|A Soul Being Taken To Heaven By The Holy Angels|
The Consequences And Repercussions Of Our Human Actions
During This Life Must Be Taken Seriously
- A person's status in Purgatory is a direct result of how one has lived.
- Purgatory deals with the aftermath of one's life.
- Purgatory does not create a new possibility or a second chance to rectify what did or did not happen in one's life.
- Rather, Purgatory is a state in which our relationship with God is purified -- in the sense of spiritual maturation and intensification in communion with God and in the contemplation of God.
- Purgatory is an intensification of our communion with God, until the communion is so perfect, we are fully in the vision of God. The Lord relentlessly desires to fulfill each individual in God's Life and Love. That fulfillment only comes in Heaven.
- Purgatory is a healing and restoration, a preparation that solidifies us for that fulfillment.
- Instead of referring to the many misleading popular descriptions which depict Purgatory as a semi-Hell, but the flames are turned down to low, we might try to reflect on Purgatory in the following way.
There are times when I can undo what my selfish and sinful actions have brought about in God's creation. But the REPERCUSSIONS must be dealt with, too. Dealing with them is part of my coming into full and perfect communion with God after death.
Purgatory is a privileged state in which I can be brought to the fullest communion possible with God -- a communion I failed to fully enter during earthly life.
About Pain And Suffering During The State Of PurgatoryThe greatest "suffering" or "pain" of Purgatory is being so close to God yet separated from full communion with God; the pain is a pain of desire, of yearning, arising from my realization, more than ever before, how much God loves me and how much I yearn to love Him in return.
Yet, there is peace in Purgatory -- because I am certain of salvation and complete fulfillment in God's Love. Saint Catherine of Genoa, a great mystic, wrote that the "pain" of Purgatory is merely God's Love penetrating the person's soul to the degree the person had not allowed God to do so in earthly life. That penetration continues until the soul is "aflame" with the Life and Love of God.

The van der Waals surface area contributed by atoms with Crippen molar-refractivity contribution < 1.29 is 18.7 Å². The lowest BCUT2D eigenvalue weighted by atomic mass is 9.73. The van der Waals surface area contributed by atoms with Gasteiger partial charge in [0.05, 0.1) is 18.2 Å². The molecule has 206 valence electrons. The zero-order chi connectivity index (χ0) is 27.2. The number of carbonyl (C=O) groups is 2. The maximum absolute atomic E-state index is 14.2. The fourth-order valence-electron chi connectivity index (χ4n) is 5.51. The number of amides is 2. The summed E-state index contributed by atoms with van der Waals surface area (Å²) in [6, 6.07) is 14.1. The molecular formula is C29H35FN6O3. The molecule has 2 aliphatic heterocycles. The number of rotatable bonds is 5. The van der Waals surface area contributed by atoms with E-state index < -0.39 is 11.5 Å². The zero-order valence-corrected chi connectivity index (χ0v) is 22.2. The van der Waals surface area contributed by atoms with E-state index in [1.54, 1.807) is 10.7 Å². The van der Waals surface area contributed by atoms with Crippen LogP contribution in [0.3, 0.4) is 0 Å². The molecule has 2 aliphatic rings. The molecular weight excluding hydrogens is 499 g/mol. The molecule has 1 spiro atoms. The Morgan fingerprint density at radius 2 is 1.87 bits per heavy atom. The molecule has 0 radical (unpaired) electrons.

And just as I had been an inter-dependent being in earthly life, linked to other people by Baptism's gift of God's Life and Love flowing through me and them, that stream of Life and Love permits that inter-dependence EVEN AFTER DEATH.
Therefore, prayers, personal sacrifices, personal penances, and Masses offered on behalf of the dead are effective, because of our mutual inter-connected-ness in Christ. By praying for the dead, we can help the dead -- because they cannot help themselves as they did while in earthly life.
Our prayers and good works here and now have beneficial repercussions for us, the living, not only in reminding us of the consequences of our personal choices and actions, but also in strengthening and intensifying the bonds of God's Life and Love given by the Holy Spirit Who links us all, living and deceased, in Christ. Our prayers and good works here and now have beneficial repercussions into the afterlife for those being healed and perfected in their communion of love with God.